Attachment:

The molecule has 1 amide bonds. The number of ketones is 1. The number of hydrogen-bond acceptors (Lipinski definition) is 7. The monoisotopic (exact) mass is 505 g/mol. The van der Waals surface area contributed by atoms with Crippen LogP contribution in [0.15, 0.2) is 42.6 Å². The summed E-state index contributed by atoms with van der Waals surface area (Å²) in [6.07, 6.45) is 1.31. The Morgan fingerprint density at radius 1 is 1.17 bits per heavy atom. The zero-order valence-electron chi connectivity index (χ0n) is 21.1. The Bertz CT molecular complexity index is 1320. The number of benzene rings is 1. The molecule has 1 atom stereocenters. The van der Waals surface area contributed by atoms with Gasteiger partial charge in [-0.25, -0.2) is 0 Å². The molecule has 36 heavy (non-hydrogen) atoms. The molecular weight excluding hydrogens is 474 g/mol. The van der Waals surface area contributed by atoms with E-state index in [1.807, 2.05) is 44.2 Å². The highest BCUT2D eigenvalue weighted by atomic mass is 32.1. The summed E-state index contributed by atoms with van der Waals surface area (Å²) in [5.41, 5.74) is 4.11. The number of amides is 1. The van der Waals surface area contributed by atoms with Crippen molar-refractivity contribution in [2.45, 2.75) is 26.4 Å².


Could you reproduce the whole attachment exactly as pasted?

The molecule has 1 amide bonds. The number of ketones is 1. The number of hydrogen-bond acceptors (Lipinski definition) is 7. The monoisotopic (exact) mass is 505 g/mol. The van der Waals surface area contributed by atoms with Crippen LogP contribution in [0.15, 0.2) is 42.6 Å². The summed E-state index contributed by atoms with van der Waals surface area (Å²) in [6.07, 6.45) is 1.31. The Morgan fingerprint density at radius 1 is 1.17 bits per heavy atom. The zero-order valence-electron chi connectivity index (χ0n) is 21.1. The Bertz CT molecular complexity index is 1320. The number of benzene rings is 1. The molecule has 1 atom stereocenters. The van der Waals surface area contributed by atoms with Gasteiger partial charge in [-0.25, -0.2) is 0 Å². The molecule has 36 heavy (non-hydrogen) atoms. The molecular weight excluding hydrogens is 474 g/mol. The van der Waals surface area contributed by atoms with E-state index in [1.807, 2.05) is 44.2 Å². The highest BCUT2D eigenvalue weighted by atomic mass is 32.1. The summed E-state index contributed by atoms with van der Waals surface area (Å²) in [5.41, 5.74) is 4.11. The number of amides is 1. The van der Waals surface area contributed by atoms with Crippen molar-refractivity contribution in [2.45, 2.75) is 26.4 Å².